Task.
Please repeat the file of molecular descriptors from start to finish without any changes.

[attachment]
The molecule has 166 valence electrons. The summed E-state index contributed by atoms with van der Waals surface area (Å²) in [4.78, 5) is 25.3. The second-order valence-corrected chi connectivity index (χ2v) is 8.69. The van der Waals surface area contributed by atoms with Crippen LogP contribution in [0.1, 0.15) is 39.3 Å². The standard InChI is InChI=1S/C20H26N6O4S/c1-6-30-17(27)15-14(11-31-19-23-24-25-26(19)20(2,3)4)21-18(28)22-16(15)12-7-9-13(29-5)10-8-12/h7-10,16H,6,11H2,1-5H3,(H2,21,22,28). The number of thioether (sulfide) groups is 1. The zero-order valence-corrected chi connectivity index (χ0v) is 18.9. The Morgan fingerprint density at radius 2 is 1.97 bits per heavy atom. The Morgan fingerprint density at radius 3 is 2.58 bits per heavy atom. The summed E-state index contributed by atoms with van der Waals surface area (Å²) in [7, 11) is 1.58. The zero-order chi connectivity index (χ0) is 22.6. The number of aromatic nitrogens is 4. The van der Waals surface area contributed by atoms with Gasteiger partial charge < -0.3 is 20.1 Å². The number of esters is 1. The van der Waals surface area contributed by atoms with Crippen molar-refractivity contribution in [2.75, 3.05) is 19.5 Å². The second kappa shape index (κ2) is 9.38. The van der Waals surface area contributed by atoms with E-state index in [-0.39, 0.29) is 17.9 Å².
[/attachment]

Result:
The molecule has 166 valence electrons. The summed E-state index contributed by atoms with van der Waals surface area (Å²) in [4.78, 5) is 25.3. The second-order valence-corrected chi connectivity index (χ2v) is 8.69. The van der Waals surface area contributed by atoms with Crippen LogP contribution in [0.1, 0.15) is 39.3 Å². The standard InChI is InChI=1S/C20H26N6O4S/c1-6-30-17(27)15-14(11-31-19-23-24-25-26(19)20(2,3)4)21-18(28)22-16(15)12-7-9-13(29-5)10-8-12/h7-10,16H,6,11H2,1-5H3,(H2,21,22,28). The number of thioether (sulfide) groups is 1. The zero-order valence-corrected chi connectivity index (χ0v) is 18.9. The Morgan fingerprint density at radius 2 is 1.97 bits per heavy atom. The Morgan fingerprint density at radius 3 is 2.58 bits per heavy atom. The summed E-state index contributed by atoms with van der Waals surface area (Å²) in [7, 11) is 1.58. The zero-order chi connectivity index (χ0) is 22.6. The number of aromatic nitrogens is 4. The van der Waals surface area contributed by atoms with Gasteiger partial charge < -0.3 is 20.1 Å². The number of esters is 1. The van der Waals surface area contributed by atoms with Crippen molar-refractivity contribution in [2.75, 3.05) is 19.5 Å². The second kappa shape index (κ2) is 9.38. The van der Waals surface area contributed by atoms with E-state index in [-0.39, 0.29) is 17.9 Å².